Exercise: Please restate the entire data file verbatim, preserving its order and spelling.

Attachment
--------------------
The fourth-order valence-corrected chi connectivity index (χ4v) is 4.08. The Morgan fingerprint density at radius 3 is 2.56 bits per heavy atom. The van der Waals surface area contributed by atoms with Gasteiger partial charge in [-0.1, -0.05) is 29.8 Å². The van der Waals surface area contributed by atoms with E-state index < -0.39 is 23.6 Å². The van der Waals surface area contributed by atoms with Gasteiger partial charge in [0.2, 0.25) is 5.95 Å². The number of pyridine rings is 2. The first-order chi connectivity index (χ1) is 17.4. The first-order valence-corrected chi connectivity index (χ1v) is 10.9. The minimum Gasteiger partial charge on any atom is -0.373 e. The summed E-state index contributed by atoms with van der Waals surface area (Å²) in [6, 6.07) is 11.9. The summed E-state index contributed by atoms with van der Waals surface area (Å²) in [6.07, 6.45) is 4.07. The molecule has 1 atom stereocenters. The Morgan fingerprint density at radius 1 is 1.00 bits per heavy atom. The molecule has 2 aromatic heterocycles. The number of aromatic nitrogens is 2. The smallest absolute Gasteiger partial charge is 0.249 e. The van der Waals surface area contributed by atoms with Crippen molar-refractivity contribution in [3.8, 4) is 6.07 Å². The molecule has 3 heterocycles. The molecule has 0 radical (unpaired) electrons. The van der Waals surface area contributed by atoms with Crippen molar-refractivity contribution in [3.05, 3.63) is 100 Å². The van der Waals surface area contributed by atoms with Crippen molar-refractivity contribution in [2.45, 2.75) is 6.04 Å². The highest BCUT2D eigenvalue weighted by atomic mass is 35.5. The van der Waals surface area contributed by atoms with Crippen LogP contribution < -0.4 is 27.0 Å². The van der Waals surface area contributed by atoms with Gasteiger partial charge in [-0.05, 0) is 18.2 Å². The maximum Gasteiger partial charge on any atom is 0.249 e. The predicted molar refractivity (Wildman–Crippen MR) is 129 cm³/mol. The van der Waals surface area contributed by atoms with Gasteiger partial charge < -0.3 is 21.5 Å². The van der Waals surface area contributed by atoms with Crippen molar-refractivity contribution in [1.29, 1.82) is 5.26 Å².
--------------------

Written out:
The fourth-order valence-corrected chi connectivity index (χ4v) is 4.08. The Morgan fingerprint density at radius 3 is 2.56 bits per heavy atom. The van der Waals surface area contributed by atoms with Gasteiger partial charge in [-0.1, -0.05) is 29.8 Å². The van der Waals surface area contributed by atoms with E-state index < -0.39 is 23.6 Å². The van der Waals surface area contributed by atoms with Gasteiger partial charge in [0.2, 0.25) is 5.95 Å². The number of pyridine rings is 2. The first-order chi connectivity index (χ1) is 17.4. The first-order valence-corrected chi connectivity index (χ1v) is 10.9. The minimum Gasteiger partial charge on any atom is -0.373 e. The summed E-state index contributed by atoms with van der Waals surface area (Å²) in [6, 6.07) is 11.9. The summed E-state index contributed by atoms with van der Waals surface area (Å²) in [6.07, 6.45) is 4.07. The molecule has 1 atom stereocenters. The Morgan fingerprint density at radius 1 is 1.00 bits per heavy atom. The molecule has 2 aromatic heterocycles. The number of aromatic nitrogens is 2. The smallest absolute Gasteiger partial charge is 0.249 e. The van der Waals surface area contributed by atoms with Crippen molar-refractivity contribution in [3.8, 4) is 6.07 Å². The molecule has 3 heterocycles. The molecule has 0 radical (unpaired) electrons. The van der Waals surface area contributed by atoms with Crippen molar-refractivity contribution in [3.05, 3.63) is 100 Å². The van der Waals surface area contributed by atoms with Crippen molar-refractivity contribution in [2.45, 2.75) is 6.04 Å². The highest BCUT2D eigenvalue weighted by atomic mass is 35.5. The van der Waals surface area contributed by atoms with Crippen LogP contribution < -0.4 is 27.0 Å². The van der Waals surface area contributed by atoms with Gasteiger partial charge in [-0.05, 0) is 18.2 Å². The maximum Gasteiger partial charge on any atom is 0.249 e. The predicted molar refractivity (Wildman–Crippen MR) is 129 cm³/mol. The van der Waals surface area contributed by atoms with Gasteiger partial charge < -0.3 is 21.5 Å². The van der Waals surface area contributed by atoms with Crippen molar-refractivity contribution in [1.29, 1.82) is 5.26 Å².